Hierarchies of Recursion Loops
This sketch is intended to indicate that the neural network likely functions as a nested hierarchy of recursion loops operating at perhaps ~20 ms for visual sensory circuits, maybe ~50 ms in association cortex areas for perception, and perhaps >1 second for decision circuits in frontal cortex. Of course the neural network does not consist of discrete loops as shown in this sketch but instead contains many intersecting and overlapping loops. Interneuron networks interlacing projection neurons’ dendritic trees will contribute to network stability.
There is considerable evidence that the processing time required in each cortical area for useful computation is of the order of 20-30 ms. (Rolls & Treves; Neural Networks, 177)
These recursive computations can comprise to a complex system organized at multiple timescales. Slow rhythms involve very large numbers of cells that can be "heard" over a long distance, whereas localized fast oscillations involving only a small fraction of neurons may be conveyed only to a few partners. Power spectrum of the EEG is a straight line on a log-log plot, showing amplitude increasing as frequency decreases. This inverse relationship is expressed as the "one over f" power spectrum (also called "pink" noise). (Buzsáki - Rhythms of the Brain, 119)
Recursive networks incorporate feedback loops to sustain iterative dynamical processes based on continuous update of network state. (Squire; Fundamental Neuroscience, 847)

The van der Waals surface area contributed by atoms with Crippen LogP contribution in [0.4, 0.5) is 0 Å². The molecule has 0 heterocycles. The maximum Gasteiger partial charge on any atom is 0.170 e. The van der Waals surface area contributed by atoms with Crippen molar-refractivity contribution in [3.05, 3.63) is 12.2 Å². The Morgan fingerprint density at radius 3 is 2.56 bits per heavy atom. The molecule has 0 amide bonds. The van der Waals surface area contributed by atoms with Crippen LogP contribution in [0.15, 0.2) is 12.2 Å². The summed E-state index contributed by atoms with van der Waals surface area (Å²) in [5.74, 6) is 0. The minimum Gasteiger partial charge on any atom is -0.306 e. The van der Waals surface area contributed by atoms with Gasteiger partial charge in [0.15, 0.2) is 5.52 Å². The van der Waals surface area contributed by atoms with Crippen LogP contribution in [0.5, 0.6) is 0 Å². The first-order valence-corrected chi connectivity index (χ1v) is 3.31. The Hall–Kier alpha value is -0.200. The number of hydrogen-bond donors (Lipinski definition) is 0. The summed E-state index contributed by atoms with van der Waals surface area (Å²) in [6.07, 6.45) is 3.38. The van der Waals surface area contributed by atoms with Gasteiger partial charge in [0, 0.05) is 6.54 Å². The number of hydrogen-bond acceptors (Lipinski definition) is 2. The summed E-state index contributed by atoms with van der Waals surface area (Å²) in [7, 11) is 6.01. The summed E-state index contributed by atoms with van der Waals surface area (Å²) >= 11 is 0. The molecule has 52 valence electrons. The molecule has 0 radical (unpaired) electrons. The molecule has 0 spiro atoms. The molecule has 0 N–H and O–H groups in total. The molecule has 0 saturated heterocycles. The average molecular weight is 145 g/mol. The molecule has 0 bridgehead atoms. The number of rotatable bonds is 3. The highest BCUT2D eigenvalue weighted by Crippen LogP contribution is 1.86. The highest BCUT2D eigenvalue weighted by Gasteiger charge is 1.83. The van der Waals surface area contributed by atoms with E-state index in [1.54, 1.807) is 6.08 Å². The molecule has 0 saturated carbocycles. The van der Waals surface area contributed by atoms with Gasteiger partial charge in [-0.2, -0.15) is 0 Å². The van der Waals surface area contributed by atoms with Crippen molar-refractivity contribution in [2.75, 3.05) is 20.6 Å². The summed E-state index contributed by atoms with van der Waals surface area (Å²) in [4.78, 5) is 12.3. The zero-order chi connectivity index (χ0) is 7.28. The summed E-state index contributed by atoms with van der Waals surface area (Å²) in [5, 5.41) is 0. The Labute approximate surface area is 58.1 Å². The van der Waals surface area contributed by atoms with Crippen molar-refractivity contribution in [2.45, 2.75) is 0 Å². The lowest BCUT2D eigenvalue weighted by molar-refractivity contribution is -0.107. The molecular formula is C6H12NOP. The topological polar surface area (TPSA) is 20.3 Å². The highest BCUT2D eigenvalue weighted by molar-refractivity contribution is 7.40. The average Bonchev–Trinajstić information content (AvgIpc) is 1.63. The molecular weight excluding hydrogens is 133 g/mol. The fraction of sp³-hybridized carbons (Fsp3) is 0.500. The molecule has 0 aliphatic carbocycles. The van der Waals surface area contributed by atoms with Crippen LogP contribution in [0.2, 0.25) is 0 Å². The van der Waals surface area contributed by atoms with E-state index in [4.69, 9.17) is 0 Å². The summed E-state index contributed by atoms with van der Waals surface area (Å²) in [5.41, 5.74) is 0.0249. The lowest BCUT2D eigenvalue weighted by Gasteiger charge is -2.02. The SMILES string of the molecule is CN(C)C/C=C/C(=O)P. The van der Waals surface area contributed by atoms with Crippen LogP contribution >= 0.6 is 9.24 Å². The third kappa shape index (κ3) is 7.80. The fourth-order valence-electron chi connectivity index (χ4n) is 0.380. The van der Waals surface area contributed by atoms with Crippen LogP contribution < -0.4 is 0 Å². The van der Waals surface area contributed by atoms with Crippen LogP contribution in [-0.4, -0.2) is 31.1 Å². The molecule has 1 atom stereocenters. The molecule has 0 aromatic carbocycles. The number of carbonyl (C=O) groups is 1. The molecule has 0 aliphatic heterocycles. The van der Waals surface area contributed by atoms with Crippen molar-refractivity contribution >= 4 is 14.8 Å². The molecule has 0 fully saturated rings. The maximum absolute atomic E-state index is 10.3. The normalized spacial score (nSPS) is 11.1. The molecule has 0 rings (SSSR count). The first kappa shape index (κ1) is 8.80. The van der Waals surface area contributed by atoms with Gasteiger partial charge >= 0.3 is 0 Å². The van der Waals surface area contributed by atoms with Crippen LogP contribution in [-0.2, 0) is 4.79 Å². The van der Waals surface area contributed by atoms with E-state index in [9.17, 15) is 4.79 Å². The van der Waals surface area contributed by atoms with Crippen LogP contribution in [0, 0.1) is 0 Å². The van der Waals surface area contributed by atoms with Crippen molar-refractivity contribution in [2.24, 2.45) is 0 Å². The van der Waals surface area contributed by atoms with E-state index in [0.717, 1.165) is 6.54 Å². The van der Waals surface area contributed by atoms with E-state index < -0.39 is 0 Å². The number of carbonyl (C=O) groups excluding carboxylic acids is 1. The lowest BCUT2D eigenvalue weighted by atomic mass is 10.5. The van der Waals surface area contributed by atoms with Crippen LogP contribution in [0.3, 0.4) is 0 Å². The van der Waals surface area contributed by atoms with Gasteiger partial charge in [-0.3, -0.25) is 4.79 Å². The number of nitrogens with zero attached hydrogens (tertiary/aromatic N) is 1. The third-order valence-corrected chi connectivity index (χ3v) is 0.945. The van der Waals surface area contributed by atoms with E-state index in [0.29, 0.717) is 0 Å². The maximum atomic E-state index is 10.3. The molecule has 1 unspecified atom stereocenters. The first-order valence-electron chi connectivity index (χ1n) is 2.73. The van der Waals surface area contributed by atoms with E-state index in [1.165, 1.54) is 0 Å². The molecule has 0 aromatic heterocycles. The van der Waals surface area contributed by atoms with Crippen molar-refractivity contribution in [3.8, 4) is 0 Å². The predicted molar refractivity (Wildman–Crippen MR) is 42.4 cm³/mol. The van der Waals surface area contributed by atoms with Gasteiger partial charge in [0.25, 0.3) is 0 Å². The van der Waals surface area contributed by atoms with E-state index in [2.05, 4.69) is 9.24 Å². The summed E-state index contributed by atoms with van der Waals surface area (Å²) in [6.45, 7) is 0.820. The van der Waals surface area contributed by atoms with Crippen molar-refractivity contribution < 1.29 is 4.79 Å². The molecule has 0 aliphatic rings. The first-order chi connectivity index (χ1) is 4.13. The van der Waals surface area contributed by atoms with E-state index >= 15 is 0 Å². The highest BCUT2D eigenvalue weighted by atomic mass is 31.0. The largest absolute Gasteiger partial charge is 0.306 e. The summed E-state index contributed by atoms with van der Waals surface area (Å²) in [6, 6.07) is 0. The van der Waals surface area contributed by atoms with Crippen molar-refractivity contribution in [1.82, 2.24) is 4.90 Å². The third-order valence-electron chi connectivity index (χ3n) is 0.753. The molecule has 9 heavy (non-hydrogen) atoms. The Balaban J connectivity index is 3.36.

Recursion — Looping design of iterative information processing implemented in neural networks. (Pinker; How the Mind Works, 125)
The binding principle made possible by reentry is repeated across many levels of brain organization, thereby leading to consciousness. (Edelman; Universe of Consciousness, 107)
Sensation of consciousness lags (~500 milliseconds) the biological mechanisms of consciousness. (Damasio; Feeling of What Happens, 127)
Feelings occur over several seconds, two to twenty seconds being common. (Damasio; Looking for Spinoza, 112)
Conscious experience is associated with the activity of populations of neurons that are widely distributed in the thalamocortical system. The distributed groups of neurons must engage in strong and rapid reentrant interactions. (Edelman; Universe of Consciousness, 62)
Mutual reentrant interactions, for a brief time, link various neuronal groups in each map to those of others to form a functioning circuit. Neurons that yield such circuits fire more or less in phase with each other, or synchronously. (Edelman; Wider than the Sky, 44)
Small local neural assemblies will tend to operate asynchronously and be drawn into larger neural assemblies via the associative property of memory. Sparse but widespread neuronal assemblies drawn together by the associative property of memory mediate the Gestalt functionality of the brain's neuronal circuitry. These ever-changing, sparse but widespread neural assemblies form the dynamic core of consciousness.
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